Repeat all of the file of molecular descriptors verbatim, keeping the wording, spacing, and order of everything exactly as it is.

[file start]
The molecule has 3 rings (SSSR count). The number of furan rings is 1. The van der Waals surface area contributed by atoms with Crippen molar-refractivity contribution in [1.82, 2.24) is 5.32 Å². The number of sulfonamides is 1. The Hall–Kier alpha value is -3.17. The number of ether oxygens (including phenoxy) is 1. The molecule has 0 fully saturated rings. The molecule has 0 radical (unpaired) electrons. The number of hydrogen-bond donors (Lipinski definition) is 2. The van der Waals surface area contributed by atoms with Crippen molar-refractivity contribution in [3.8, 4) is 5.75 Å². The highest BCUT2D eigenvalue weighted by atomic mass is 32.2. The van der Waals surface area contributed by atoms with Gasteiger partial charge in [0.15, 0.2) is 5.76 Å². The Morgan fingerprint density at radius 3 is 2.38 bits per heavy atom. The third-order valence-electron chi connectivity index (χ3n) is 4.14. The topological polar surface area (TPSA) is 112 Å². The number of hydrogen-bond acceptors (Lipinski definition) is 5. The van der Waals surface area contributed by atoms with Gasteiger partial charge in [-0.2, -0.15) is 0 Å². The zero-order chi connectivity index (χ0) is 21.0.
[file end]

The molecule has 3 rings (SSSR count). The number of furan rings is 1. The van der Waals surface area contributed by atoms with Crippen molar-refractivity contribution in [1.82, 2.24) is 5.32 Å². The number of sulfonamides is 1. The Hall–Kier alpha value is -3.17. The number of ether oxygens (including phenoxy) is 1. The molecule has 0 fully saturated rings. The molecule has 0 radical (unpaired) electrons. The number of hydrogen-bond donors (Lipinski definition) is 2. The van der Waals surface area contributed by atoms with Crippen molar-refractivity contribution in [3.8, 4) is 5.75 Å². The highest BCUT2D eigenvalue weighted by atomic mass is 32.2. The van der Waals surface area contributed by atoms with Gasteiger partial charge in [0.15, 0.2) is 5.76 Å². The Morgan fingerprint density at radius 3 is 2.38 bits per heavy atom. The third-order valence-electron chi connectivity index (χ3n) is 4.14. The topological polar surface area (TPSA) is 112 Å². The number of hydrogen-bond acceptors (Lipinski definition) is 5. The van der Waals surface area contributed by atoms with Gasteiger partial charge in [-0.2, -0.15) is 0 Å². The zero-order chi connectivity index (χ0) is 21.0.